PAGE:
As one of the original ‘Baby Boomers’, the generation born post-war, I have been a feminist since the 1970s. Perhaps it’s just a coincidence, but many of my generation became feminists. Younger women who may benefit from this are probably unaware of how things used to be. I’d like women with Parkinson’s to be able to communicate more openly and honestly. We all have two important things in common: our gender and our condition.

When it comes to older people being diagnosed with Parkinson’s, it seems to be only about older people – which we are. But even older women aren’t just variants of men.

Need to know

Pam Archer, who was diagnosed with Parkinson’s in 2021, is a retired nurse and health promotion specialist based in the West Midlands, UK. Now, at the age of 75, she is involved in local politics and a volunteer in a group which campaigns on behalf of people with neurological conditions.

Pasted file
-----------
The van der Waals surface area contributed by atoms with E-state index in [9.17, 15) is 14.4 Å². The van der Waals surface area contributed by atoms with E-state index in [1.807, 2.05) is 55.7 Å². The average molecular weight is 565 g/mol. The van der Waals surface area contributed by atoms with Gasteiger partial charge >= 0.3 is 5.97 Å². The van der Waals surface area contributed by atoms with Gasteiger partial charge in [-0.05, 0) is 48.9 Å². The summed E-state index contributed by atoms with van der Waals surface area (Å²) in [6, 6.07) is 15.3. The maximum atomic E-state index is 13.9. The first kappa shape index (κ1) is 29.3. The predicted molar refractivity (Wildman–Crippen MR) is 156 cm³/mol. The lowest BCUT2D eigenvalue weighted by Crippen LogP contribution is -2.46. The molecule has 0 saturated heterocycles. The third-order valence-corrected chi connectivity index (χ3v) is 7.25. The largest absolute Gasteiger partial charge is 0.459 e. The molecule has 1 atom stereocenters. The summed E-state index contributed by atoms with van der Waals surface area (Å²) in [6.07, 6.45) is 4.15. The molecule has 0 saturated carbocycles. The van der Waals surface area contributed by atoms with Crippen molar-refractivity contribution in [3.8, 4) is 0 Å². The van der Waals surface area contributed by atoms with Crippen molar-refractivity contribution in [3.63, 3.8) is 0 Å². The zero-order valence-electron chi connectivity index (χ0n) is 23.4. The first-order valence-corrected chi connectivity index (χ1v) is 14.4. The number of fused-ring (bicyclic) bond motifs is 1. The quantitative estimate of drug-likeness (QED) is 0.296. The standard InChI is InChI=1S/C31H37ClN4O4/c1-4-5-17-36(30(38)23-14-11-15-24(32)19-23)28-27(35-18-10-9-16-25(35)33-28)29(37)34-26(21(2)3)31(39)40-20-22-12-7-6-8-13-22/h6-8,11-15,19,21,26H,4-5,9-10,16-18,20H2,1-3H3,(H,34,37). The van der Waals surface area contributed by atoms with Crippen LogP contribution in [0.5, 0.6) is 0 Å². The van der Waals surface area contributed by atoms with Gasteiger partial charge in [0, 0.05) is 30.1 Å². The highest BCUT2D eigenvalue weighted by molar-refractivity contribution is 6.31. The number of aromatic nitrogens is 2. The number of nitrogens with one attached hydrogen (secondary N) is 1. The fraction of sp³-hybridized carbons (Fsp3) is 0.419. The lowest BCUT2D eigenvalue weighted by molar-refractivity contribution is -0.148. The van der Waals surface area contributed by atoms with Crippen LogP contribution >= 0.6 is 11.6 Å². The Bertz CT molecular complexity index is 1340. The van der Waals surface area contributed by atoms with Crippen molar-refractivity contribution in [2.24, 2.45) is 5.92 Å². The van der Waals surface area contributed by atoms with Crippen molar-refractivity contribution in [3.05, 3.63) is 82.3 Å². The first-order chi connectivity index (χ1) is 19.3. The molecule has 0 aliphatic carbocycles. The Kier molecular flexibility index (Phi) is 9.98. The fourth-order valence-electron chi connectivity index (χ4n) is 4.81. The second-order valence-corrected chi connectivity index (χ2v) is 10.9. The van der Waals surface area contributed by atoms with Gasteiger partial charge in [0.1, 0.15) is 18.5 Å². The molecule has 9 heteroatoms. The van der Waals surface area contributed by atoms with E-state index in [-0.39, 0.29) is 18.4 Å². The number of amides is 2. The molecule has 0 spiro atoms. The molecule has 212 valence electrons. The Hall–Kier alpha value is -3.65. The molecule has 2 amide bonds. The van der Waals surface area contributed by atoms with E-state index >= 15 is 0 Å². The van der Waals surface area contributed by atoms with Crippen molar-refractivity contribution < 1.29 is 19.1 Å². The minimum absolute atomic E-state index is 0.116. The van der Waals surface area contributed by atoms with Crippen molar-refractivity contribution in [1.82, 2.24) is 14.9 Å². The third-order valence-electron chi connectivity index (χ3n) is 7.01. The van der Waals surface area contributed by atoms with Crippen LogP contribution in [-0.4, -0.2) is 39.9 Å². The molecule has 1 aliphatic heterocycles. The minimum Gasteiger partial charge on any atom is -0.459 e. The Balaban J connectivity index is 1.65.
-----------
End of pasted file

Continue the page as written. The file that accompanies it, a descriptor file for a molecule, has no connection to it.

Women and Parkinson’s: Our campaign

It is estimated that three million women worldwide are living with Parkinson’s – yet their specific needs and experiences are often ignored, leading to disparities in diagnosis, treatment and medication. Our campaign shares the little-heard stories of women with the condition to find out how their lives are being affected by a shocking data gap when it comes to women and Parkinson’s. This is just the start.

  • We want to raise awareness of women’s experiences of the condition within the medical profession so that women’s symptoms are taken seriously.
  • We think more research is needed on the impact of Parkinson’s on women so that they can benefit from tailored medication and treatment.
  • We want to explore ways to offer better support to women who are managing the condition alongside caring responsibilities.

Join us – #WomenAndParkinsons.


Read more:

“It’s so important to be clear about how people can help you”